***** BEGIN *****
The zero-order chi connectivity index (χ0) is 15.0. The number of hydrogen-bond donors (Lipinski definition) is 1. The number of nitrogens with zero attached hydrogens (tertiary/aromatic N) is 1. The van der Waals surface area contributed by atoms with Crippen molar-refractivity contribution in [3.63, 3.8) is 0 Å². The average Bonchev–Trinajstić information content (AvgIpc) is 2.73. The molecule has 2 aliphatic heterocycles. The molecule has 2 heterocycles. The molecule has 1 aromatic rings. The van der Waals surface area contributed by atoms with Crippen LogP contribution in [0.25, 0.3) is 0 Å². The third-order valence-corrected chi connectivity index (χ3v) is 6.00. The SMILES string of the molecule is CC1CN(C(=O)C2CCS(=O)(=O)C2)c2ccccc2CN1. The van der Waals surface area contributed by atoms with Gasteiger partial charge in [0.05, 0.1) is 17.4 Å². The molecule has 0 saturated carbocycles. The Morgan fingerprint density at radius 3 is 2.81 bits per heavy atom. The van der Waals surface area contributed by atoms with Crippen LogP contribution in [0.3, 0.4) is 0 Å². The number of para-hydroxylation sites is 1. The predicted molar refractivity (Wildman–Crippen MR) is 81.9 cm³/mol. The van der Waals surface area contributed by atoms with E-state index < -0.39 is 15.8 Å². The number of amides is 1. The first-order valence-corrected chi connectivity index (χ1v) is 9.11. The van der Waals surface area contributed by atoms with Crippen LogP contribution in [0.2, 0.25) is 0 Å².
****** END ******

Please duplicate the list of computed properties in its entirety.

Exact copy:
The zero-order chi connectivity index (χ0) is 15.0. The number of hydrogen-bond donors (Lipinski definition) is 1. The number of nitrogens with zero attached hydrogens (tertiary/aromatic N) is 1. The van der Waals surface area contributed by atoms with Crippen molar-refractivity contribution in [3.63, 3.8) is 0 Å². The average Bonchev–Trinajstić information content (AvgIpc) is 2.73. The molecule has 2 aliphatic heterocycles. The molecule has 2 heterocycles. The molecule has 1 aromatic rings. The van der Waals surface area contributed by atoms with Crippen LogP contribution in [0.25, 0.3) is 0 Å². The third-order valence-corrected chi connectivity index (χ3v) is 6.00. The SMILES string of the molecule is CC1CN(C(=O)C2CCS(=O)(=O)C2)c2ccccc2CN1. The van der Waals surface area contributed by atoms with Gasteiger partial charge in [0.05, 0.1) is 17.4 Å². The molecule has 0 saturated carbocycles. The Morgan fingerprint density at radius 3 is 2.81 bits per heavy atom. The van der Waals surface area contributed by atoms with Crippen LogP contribution in [0.3, 0.4) is 0 Å². The number of para-hydroxylation sites is 1. The predicted molar refractivity (Wildman–Crippen MR) is 81.9 cm³/mol. The van der Waals surface area contributed by atoms with E-state index < -0.39 is 15.8 Å². The number of amides is 1. The first-order valence-corrected chi connectivity index (χ1v) is 9.11. The van der Waals surface area contributed by atoms with Crippen LogP contribution in [0.2, 0.25) is 0 Å².